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The Mercedes-Benz G-Class is a funky, but rugged luxury SUV from the German automaker, and it appears that it’ll be in production until at least the year 2020.
Mercedes-Benz’s parent company Daimler has come to an agreement with Magna Steyr to extend the production of its G-Wagen in Graz, Austria and was able to get more favorable conditions along with a better price from Magna. Daimler went so far as to threaten Magna that the company would move production of the G-Class to Hungary but it appears that Magna conceded to Daimler’s wants and production will continue in Austria.
The G-Class was originally designed to be a rugged off-roader and a light military vehicle for the German Army. The plant in Graz began production of the SUV back in 1979 and is currently the longest produced Mercedes-Benz in Daimler’s history. Last year, 7,200 G-Class vehicles were made, and this year the number is set to 8,500. Mercedes hopes to hit an annual production of 10,000 for their G-Wagen.
A while back we revealed that Infiniti‘s working on a new entry-level, FWD compact that would be based on Mercedes-Benz‘s A-Class platform. We now have news that Canadian-Austrian auto supplier Magna Steyr will be in charge of developing the entry-level model for Infiniti.
The final contract is expected to be agreed upon soon, allowing Magna to begin production at their factory in Graz, Austria starting in 2012. As we reported earlier, the new compact will be based on Mercedes-Benz’s MFA architecture which is seen in their A- and B-Class vehicles. Daimler will also be supplying preassembled complete parts to Infiniti.
According to sources, Infiniti’s new compact will be powered by Mercedes’s four- and six-cylinder powerplants, with diesel variants for the European market. The plan is to produce around 50,000 to 60,000 units a year in Graz, exporting them globally to compete against BMW‘s 1-Series and Audi‘s popular A3.
As mentioned earlier, Infiniti’s new FWD compact will be based on the Etherea Concept we saw at the Geneva Motor Show.
GALLERY: Infiniti Etherea Concept
[Source: Automotive News]
Prestige automaker Aston Martin has confirmed that it will be moving production of it’s four-door super sedan, the Rapide from the Magna Steyr facilities in Graz, Austria, to Gaydon, Warwickshire, in the United Kingdom.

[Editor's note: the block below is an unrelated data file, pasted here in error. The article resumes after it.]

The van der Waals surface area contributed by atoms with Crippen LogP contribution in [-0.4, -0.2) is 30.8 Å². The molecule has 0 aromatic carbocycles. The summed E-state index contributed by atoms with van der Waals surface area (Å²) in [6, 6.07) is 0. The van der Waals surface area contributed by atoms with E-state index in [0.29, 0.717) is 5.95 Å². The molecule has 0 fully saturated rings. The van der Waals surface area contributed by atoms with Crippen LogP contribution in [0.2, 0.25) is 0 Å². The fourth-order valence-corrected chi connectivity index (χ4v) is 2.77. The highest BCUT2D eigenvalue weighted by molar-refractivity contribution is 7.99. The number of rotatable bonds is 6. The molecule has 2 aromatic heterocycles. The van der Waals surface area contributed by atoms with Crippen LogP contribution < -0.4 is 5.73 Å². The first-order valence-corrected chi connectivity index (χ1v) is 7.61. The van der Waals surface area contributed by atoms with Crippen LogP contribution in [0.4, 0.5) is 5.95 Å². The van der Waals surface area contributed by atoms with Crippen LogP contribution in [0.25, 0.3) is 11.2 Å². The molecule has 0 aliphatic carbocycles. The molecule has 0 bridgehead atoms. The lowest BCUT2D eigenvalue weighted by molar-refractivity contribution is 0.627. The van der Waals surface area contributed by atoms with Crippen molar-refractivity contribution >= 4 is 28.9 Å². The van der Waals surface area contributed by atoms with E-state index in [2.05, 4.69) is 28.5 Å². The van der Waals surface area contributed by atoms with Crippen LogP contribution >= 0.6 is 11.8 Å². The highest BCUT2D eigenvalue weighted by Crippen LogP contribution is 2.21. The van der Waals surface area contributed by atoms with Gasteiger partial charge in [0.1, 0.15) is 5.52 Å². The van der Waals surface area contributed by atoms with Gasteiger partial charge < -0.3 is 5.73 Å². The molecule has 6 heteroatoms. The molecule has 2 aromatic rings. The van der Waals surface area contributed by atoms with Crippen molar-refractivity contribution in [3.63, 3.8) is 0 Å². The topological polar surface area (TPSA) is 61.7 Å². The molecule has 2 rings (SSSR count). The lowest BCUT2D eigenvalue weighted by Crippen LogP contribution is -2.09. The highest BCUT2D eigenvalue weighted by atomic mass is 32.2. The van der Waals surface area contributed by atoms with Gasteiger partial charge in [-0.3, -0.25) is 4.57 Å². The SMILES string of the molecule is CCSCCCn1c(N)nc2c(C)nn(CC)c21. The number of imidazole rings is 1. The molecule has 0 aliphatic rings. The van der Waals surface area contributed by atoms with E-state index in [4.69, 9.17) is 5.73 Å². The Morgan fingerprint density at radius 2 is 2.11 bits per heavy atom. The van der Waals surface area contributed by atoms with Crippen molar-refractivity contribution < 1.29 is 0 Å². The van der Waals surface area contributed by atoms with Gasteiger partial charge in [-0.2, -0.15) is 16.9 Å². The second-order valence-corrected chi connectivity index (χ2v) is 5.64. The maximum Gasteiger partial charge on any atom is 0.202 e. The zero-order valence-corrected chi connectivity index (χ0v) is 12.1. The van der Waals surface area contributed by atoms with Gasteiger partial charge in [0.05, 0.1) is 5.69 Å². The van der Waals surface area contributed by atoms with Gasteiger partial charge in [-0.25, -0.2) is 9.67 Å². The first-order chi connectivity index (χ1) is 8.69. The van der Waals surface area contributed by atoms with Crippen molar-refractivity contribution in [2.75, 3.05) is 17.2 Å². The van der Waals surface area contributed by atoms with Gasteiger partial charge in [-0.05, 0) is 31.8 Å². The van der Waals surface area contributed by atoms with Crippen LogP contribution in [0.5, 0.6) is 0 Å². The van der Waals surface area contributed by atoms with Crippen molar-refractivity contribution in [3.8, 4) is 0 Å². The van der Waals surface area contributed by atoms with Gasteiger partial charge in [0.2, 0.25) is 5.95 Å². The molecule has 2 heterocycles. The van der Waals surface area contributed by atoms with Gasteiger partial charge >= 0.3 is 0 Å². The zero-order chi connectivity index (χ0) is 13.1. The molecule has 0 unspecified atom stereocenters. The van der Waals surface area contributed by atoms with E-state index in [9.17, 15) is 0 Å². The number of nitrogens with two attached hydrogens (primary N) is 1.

The move comes as facility restrictions at Gaydon, in place when Rapide production originally began have now been lifted.
According to AM’s CEO Dr. Ulrich Betz, “ things are very different (from 2008) – Gaydon is more established, more flexible and more efficient. While our overall volume has not changed significantly, we now produce a far richer model mix – eight model lines (plus five variants) compared to three model lines (plus two variants) in 2008 – so Rapide production is now possible.”
Betz went on to thank Magna Steyr and its employees for developing a very strong working relationship with Aston Martin, while helping the firm set “benchmark quality” standards for Rapide production.
Production of AM’s four-door is scheduled to begin at the Gaydon facility in the second half of next year.
Next MINI vehicle likely not due out until Geneva Auto Show in March
Originally expected to debut at the Frankfurt Auto Show, it appears as though those waiting to get their hands on MINI’s new Countryman crossover will have to wait a little longer… again. After the Frankfurt delay it was expected the CUV would appear at the next major auto show: Detroit. Now word comes that instead of being unveiled on U.S. soil in January, the Countryman won’t appear until the Geneva Auto Show in March.
The reason for the holdup has to do with MINI’s parent company. BMW has contracted Magna Steyr to build the Countryman in Austria, but that plant is currently the location where the BMW X3 is built. As an incredibly profitable vehicle for BMW (and apparently still a reasonably high volume seller) BMW is loathe to hault production before it starts building the new X3 in the U.S.
So in order to squeeze ever last cent out of the original X3, BMW is delaying the Countryman.
Word of this development comes from the MINI-freaks at MotoringFile, who have also learned that the Countryman will come with a banded AWD line, much like BMW’s xDrive, which will be called All4.
MINI’s upcoming crossover has been rumored for quite some time and now thanks to the folks at Carscoop we have these spy photos off the small SUV out testing. Maybe we’re Doubting Thomases for not having fully believed MINI would build such a vehicle, or maybe we just didn’t want to believe it. Still, if anyone can make a crossover handle well and be fun to drive, it’s the folks at MINI.
Unofficially dubbed the Crossman, the MINI crossover is larger than the Clubman and if the concept vehicle first shown at the Paris Auto Show is any clue, it will measure 159.5-inches in length, be 72-inches wide and 62.9-inches high. Comparatively, a standard MINI Cooper measures 143.9- x 66.5- x 56.2-inches.
CarScoop is reporting that the Crossman’s architecture is loosely based on that of the upcoming BMW X1 – which has been reported to be 3-Series chassis. This would allow the crossover to have all-wheel drive – likely a version of BMW xDrive.
The Crossman will be manufactured outside the U.K. in Magna Steyr’s Austria facility and is expected to arrive in 2010 as a 2011 model.
GALLERY: 2011 MINI Crossover